“Sleaze rock” can be a bit hit and miss for me. Sometimes it sounds really forced, and not quite real.
Babylon Shakes are nothing short of genuine to my ears, and I think the key is in the weathered punk rock meets blues journeyman vocals that we hear on opening track Making a Million, and throughout the entire album.
Sunset Striptease follows suit perfectly, really driven home by the guitar work and some well placed cow bell. Sin Parade opens with a series of cool guitar riffs, but the higher notes in the vocals lose me a bit here. I get the impression that the band have lived the exact scenario depicted in No Pictures Please, lending to their believability as a “sleaze” rock band – and that’s not an insult.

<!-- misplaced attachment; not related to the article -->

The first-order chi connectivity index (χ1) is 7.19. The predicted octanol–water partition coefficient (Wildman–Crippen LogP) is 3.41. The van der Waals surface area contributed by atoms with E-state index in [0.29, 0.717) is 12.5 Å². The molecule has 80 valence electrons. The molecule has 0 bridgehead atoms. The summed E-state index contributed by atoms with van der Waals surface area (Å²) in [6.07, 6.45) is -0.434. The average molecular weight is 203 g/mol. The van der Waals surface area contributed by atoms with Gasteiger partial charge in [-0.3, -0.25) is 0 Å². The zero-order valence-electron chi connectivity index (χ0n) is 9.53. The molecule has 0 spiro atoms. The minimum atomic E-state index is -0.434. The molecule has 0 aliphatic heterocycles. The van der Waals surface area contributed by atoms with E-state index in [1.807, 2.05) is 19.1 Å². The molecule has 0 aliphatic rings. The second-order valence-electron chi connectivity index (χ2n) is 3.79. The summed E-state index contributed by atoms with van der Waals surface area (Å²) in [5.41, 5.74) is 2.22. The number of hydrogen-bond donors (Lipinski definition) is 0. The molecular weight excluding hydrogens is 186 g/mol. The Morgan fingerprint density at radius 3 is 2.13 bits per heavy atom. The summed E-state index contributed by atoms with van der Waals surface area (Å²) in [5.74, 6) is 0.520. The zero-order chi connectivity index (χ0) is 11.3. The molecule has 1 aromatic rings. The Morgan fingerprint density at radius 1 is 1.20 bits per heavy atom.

Velveteen Libertine is a rollicking bluesy number, and my favourite track on offer. Silver Tongue Devil features a groove that is hard to ignore, while Hardtimes offers up another set of lyrics that you just know the band have legitimately lived through.
Die Pretty is a fairly standard song in comparison to the rest of the album. It’s good, but very familiar. Star in Your Eyes is as close to a ballad as Babylon Shakes are going to get. It’s almost country in nature and sound, and wouldn’t be out of place on a Brett Michaels solo album.
Motel Lights is the final track, and while the best hasn’t been saved until last, the massive bass line alone makes this a pretty memorable track. Overall Exile to the Velveteen Lounge is a decent album that will neither make or break Babylon Shakes.